My 8x great grandmother, Anne Bradstreet, wrote poetry during the seventeenth century, and she became known as one of America’s first poets. Although she was born in Northhampton, England, in her later years, she resided in Andover, Massachusetts.
One of her poems, In Reference to her Children, the mother and poet wrote about her her love for eight children.
Her first book of poetry, The Tenth Muse Lately Sprung up in America, was published in 1650. It was the only book of her poetry printed in her lifetime.
“I am obnoxious to each carping tongue Who says my hand a needle better fits, A Poet’s pen all scorn I should thus wrong, For such despite they cast on Female wits.”
Traditionally, the role of a woman in American society has never really been an easy one. Too many requests from an outside world have continued to demand our attention, time, and energy. Out-dated traditions and norms have still generated tension as customs try to manipulate and shame the strongest of women. Throughout history, women have struggled in this balancing act of managing love, family, beliefs, and work, whether they work in the home or out of the home, or more realistically and to the point, juggle both. Still, women have fashioned ways to stay grounded as they uphold responsibilities while finding ways to carve out time for their own creative undertakings. So, imagine my surprise and my delight when I discovered that one of my grandmothers was a strong woman of faith and a feminist in her own right who followed her dreams despite the societal and man-made religious mandates of her time. Although Anne Bradstreet lived in a Puritan society that strictly monitored the life of a woman, she still found the courage to write her poetry and share her spiritual insights and musings of a mother, wife, and a believer that lived in a strange new world. Continue reading “Crossing Paths with Anne Bradstreet”→
This Christmas season did not start with joyful anticipation or holiday cheer. For this teacher, the workweek ended with another dreaded in-service day with upcoming plans for interdisciplinary units and recaps of testing scores for middle school students. While teachers chatted back and forth about this year’s upcoming combined lesson, all this teacher could think about was the stack of persuasive essays that needed to be graded and next year’s lessons that needed planning. To make matters worse, the day ended on a discouraging note with frustrated teachers who aired their differences and voiced their concerns. Everyone left, and everyone felt exhausted and overwhelmed. Continue reading “Christmas Joy? Bah Humbug!”→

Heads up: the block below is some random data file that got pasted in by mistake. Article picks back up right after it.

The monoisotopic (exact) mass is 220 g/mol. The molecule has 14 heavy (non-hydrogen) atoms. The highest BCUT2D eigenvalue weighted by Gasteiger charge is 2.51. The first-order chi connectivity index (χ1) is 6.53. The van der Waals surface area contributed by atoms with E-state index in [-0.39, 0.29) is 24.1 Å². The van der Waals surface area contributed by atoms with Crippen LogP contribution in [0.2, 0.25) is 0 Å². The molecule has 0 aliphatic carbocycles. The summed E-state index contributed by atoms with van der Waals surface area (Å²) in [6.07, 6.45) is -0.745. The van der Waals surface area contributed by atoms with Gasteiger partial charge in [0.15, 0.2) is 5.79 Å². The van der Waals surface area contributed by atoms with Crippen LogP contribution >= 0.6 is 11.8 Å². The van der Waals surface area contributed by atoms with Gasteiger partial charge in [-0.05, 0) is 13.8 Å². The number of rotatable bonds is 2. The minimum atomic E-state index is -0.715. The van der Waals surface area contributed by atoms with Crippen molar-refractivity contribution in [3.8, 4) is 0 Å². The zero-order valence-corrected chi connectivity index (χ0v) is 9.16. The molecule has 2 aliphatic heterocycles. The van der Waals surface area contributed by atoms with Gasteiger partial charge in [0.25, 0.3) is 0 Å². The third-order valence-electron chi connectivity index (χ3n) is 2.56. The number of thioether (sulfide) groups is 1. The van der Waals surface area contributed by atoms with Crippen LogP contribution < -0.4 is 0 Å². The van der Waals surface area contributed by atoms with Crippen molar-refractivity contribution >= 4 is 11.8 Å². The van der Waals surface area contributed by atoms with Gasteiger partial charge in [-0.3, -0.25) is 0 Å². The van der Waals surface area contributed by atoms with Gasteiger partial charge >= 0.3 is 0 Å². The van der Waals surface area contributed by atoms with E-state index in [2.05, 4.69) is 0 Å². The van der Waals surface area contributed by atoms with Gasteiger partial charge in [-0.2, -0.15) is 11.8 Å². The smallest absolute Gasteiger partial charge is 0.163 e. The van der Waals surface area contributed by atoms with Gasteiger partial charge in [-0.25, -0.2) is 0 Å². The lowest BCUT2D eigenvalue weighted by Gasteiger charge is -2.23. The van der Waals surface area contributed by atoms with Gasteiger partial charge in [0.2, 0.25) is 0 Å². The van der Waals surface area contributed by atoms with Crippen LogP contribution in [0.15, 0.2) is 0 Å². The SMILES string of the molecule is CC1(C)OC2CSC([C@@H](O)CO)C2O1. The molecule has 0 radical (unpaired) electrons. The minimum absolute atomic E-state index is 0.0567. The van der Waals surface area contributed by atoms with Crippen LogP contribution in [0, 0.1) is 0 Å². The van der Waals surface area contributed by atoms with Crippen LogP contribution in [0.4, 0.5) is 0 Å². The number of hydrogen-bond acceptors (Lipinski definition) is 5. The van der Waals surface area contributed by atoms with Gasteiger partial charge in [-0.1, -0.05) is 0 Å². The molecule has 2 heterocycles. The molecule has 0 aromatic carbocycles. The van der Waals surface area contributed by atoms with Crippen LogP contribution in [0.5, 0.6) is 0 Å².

Too much time has passed since I last shared on my blog. But, I have been busy….I have just been busy researching. I have saved new family ties with added pages and saved them to the A ~ Z ~ The Family Index and the Ahnentafel Family Tree. In addition, I have found more information about ancestors and placed them on the Heroes and Patriots site. Continue reading “Research, Research, and More Research!”→
“There are two lasting bequests we can give our children: One is roots, the other is wings.” Teaching children values and giving them the opportunity to excel are essential to good parenting. However, I feel I must also provide my children (and myself) insight into the ones who came before us: our ancestors whose lives and stories have shaped us into who we are. This is my journey; these are their stories…
To participate in the Ragtag Daily Prompt, create a Pingback to your post, or copy and paste the link to your post into the comments. And while you’re there, why not check out some of the other posts too!